On 11 March 2020 the World Health Organization (WHO) declared the COVID-19 virus a pandemic. Just two months earlier, this novel coronavirus had been isolated in Wuhan (China). On March 3 the presence of COVID-19 was confirmed in Argentina and on March 7 the first death due to the virus was reported. On March 19 Argentina declared quarantine.
The psychological impact of COVID-19 pandemic is unprecedented. It has affected the population, especially health care professionals. In order to better understand the scope and repercussions of this issue, the Asociación Argentina de Psiquiatras (AAP) developed a self-administered, anonymous survey for health care professionals such as doctors, psychologists, nurses, social workers and occupational therapists.
1744 mental health care professionals completed the survey. Of those:
20.1% (n: 351) were mental health care workers work in public institutions, 46.6 % (n: 813) in private institutions and 33.3% (n:508) in both
67.9% of survey participants said they had presented with anxiety during the last week
36.4% presented with sadness; 43.4% with anhedonia, 45.7% with irritability and 67.4% noted sleep disturbances
41.6% had altered food intake. Results also showed an increase in the use of psychotropics (24.4%), alcohol (19.8%) and illegal substances (3,4%)
Almost half the respondents referred to having had trouble concentrating and, more worryingly, 4.5% had presented with suicidal ideation.
Researchers also noted differences between workplaces:
Those professionals working in public institutions scored higher in sadness, anhedonia, irritability and anxiety than those in private institutions.
They also tended to be more worried about their health and had more trouble concentrating.
Those mental health care workers who did not have access to Personal Protective Equipment (PPE) scored higher on sadness, hopelessness and anhedonia. Also, those who worked in institutions where COVID-19 protocols were not carried out accordingly (46.3%), scored higher in sadness, hopelessness, anxiety, sleep disturbances, altered concentration and decision making. These respondents were also more concerned about their health, had more intrusive thoughts about the COVID-19 pandemic and had more dreams and nightmares related to the event.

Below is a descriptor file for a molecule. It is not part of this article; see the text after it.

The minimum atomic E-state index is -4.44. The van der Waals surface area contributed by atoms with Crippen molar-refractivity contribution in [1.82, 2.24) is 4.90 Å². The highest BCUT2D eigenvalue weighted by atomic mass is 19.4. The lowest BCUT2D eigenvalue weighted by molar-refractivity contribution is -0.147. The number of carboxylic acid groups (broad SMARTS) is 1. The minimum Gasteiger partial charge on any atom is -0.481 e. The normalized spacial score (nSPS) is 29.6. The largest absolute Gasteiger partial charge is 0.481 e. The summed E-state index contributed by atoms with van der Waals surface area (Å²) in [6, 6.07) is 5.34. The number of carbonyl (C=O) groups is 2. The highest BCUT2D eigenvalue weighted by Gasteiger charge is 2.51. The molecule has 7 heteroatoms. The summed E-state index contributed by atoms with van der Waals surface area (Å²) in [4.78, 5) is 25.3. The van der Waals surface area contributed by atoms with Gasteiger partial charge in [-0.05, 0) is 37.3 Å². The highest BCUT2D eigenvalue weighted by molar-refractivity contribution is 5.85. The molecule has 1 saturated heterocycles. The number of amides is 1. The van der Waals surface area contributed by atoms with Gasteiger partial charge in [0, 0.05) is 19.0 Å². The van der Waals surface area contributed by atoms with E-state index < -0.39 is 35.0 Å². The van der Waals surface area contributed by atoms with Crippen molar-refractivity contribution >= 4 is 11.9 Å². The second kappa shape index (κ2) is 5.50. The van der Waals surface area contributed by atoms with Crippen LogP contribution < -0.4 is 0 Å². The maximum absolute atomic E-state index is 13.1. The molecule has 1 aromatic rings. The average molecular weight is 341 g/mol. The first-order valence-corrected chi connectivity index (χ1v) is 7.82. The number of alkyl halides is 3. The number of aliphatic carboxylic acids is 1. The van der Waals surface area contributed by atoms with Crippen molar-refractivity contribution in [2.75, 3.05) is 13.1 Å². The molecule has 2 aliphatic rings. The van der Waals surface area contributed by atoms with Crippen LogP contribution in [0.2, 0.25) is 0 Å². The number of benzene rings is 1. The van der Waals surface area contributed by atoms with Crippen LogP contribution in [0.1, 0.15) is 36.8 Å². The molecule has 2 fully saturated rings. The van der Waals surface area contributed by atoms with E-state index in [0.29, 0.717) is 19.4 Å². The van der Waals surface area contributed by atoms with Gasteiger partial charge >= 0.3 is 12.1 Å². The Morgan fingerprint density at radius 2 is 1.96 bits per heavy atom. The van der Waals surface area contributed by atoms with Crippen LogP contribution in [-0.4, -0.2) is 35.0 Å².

Finally, those who lived with family members belonging to risks groups or those with minors had higher scores in irritability, difficulty concentrating and concerns about health.
The COVID-19 pandemic has affected mental health care professionals significantly. They constitute a vulnerable group since they are at higher risk of contracting the disease, due to the shortage of personnel (due to an increasing number of infected individuals), but mainly because they are exposed to working in stressful conditions and in some cases without the appropriate PPE.
Given the present scenario, the AAP considers it essential that authorities develop intervention strategies to assist health care workers. It is especially important to identify those groups with additional psychosocial stressors or risk factors in order to intervene promptly. AAP also considers it pertinent to carry out future studies assessing PTSD in this group.
Authors: Dr Ricardo Corral, Teaching & Research Department Hospital Borda, President Asociacion Argentina de Psiquiatras
Dr. Julieta Ramirez, Hospital Borda, Capitulo Jovenes Psiquiatras, Asociacion Argentina de Psiquiatras